HOBBIES ARE GOOD FOR YOUR HEALTH

Do you have a hobby? Hobbies can give meaning and purpose to your life in retirement. As Robert Putnam points out in his book, Bowling Alone, it’s easy to discount the importance of hobbies and social engagements. Putnam details the widespread decline in civic engagement, from PTA memberships to neighborhood potlucks and bowling leagues. Over a couple of generations, Americans have misplaced the concept of free time.

SPECIAL PLANS FOR YOUR SPECIAL PEOPLE

Lily is a beautiful, active and full of personality toddler who happens to have Down syndrome. Lily’s parents and I have been friends for years and I have the continuing pleasure of watching Lily and her siblings grow up. While Lily is becoming a physical therapy rock star and hitting all her milestones in a timely fashion, her parents have started planning for the future.

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WHY WE ENJOY OUR HOBBIES

The Merriam-Webster dictionary defines a hobby as “a pursuit outside one’s regular occupation, engaged in especially for relaxation.” Hobbies include anything from playing a musical instrument to gardening, bird watching or sewing. A hobby is a way of focusing on something you enjoy just for the sake of that enjoyment. It may also be a way to clear your mental palette. You could be stressed out by a situation at work or the challenges of raising children and need an escape.

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HOLIDAY VISITS WITH SENIORS

MENTAL HEALTH.

Does their behavior seem abnormal? It is hard to gauge someone’s emotional state over the telephone. Watch for signs of depression and anxiety, such as withdrawal from activities and a change in sleeping habits.


Are they maintaining their physical appearance? A lack of personal hygiene can be a sign of dementia along with confusion, paranoia and agitation. It can also be a sign of dehydration or a urinary tract infection (UTI), which are very common in seniors.


How is their memory and ability to plan? If you are constantly having to repeat yourself, remind your senior of things or if your senior is having trouble making plans or analyzing a basic situation, a trip to the neurologist may be in order. Uncertainty and confusion with previously familiar tasks are signs of cognitive decline.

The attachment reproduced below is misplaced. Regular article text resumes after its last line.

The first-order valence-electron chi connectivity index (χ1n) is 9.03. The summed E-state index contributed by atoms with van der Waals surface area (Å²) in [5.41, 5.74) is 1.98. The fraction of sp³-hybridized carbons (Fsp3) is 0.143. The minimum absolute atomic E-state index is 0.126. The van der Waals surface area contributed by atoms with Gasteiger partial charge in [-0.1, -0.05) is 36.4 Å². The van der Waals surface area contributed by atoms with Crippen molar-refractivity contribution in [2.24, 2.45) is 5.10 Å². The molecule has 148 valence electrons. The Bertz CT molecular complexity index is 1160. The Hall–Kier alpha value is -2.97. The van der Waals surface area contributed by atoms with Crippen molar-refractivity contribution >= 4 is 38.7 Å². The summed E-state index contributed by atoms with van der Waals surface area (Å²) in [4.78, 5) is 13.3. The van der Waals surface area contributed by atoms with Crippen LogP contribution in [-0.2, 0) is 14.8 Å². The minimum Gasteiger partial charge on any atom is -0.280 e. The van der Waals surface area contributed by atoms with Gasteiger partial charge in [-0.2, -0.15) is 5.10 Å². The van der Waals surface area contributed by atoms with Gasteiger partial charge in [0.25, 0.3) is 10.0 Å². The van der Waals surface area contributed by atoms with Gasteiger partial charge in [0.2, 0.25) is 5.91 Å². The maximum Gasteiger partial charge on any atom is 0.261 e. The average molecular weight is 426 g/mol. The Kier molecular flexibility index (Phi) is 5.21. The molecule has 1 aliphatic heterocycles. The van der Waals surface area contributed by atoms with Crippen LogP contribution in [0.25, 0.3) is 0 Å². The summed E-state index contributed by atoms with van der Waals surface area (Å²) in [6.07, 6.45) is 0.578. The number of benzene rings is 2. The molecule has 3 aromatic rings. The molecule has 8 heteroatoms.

Are they using poor judgment? Look for late notices in the mail. Listen to your senior answer phone calls. Do they respond to spam calls? Talk to them about the different scams in the news. Poor judgment can be a sign of mental decline.

LIVING SITUATION.

Has large amounts of clutter appeared? If the person was always very neat and organized previously, this may be a concern. Look for unopened mail, long overdue chores (piles of laundry or trash), expired foods or medications. All this may be a sign your senior is struggling to complete everyday tasks alone.


How are the pets doing? Significant weight loss or gain in pets may mean your senior is forgetting to feed them, is unable to go to the store to purchase their food or may be unable to walk them for exercise. Are the pets well behaved? If they are out of control, they may be a fall risk. They could even accidently knock down your senior.


SOLUTIONS

The holidays are a wonderful time of family togetherness. This is a great time to talk to your loved ones about the plans for their future. Ask about Powers of Attorney. If they have signed them, find out who has been appointed, where the papers are located and when was the last time they were updated. If your loved one does not have a power of attorney, or if it was signed more than two (2) years ago, it is time to have it reviewed by an Elder Law Attorney. The Power of Attorney is our greatest weapon in defending and protecting our seniors.

120 N. Mill St., Ste. 201 Lexington, KY 40507

Call Today: 859-281-0048 www.bgelderlaw.com

Amy E. Dougherty

PARTNER

Carolyn L. Kenton

MANAGING PARTNER

Mary Ellis Patton

SR. ASSOCIATE ATTORNEY

Katherine E. Finnell

ASSOCIATE ATTORNEY

The holidays are a great time to enjoy visits with your loved ones. It’s also the perfect time to check in on your senior friends and relatives. Unfortunately, age-related decline can happen quickly and many times seniors are skilled at concealing their problems. We encourage everyone to take the opportunity to pay close attention to physical health, mental health and their living situation.


Things to be on the lookout for include:


PHYSICAL HEALTH.

Has there been any significant weight loss? This could be a sign of illness, dementia or depression. It can also be a sign of energy loss if the senior does not have the energy to shop, cook, and clean up after meals. Are they having issues with balance or mobility? Paying close attention to the way they move and walk may show signs of pain or neurological problems. This may make them a significant fall risk. Many seniors do not report falls to loved ones or medical professions out of fear they may be prompted to change their living situation or have to use an assisting device such as a cane or walker.


How much medication are they taking? Taking handfuls of pills may be a sign of a medical condition you were not aware of. It may also be a sign the senior is not managing their medication correctly. Being aware of what they are prescribed and what medical professionals they see may be very important in the future.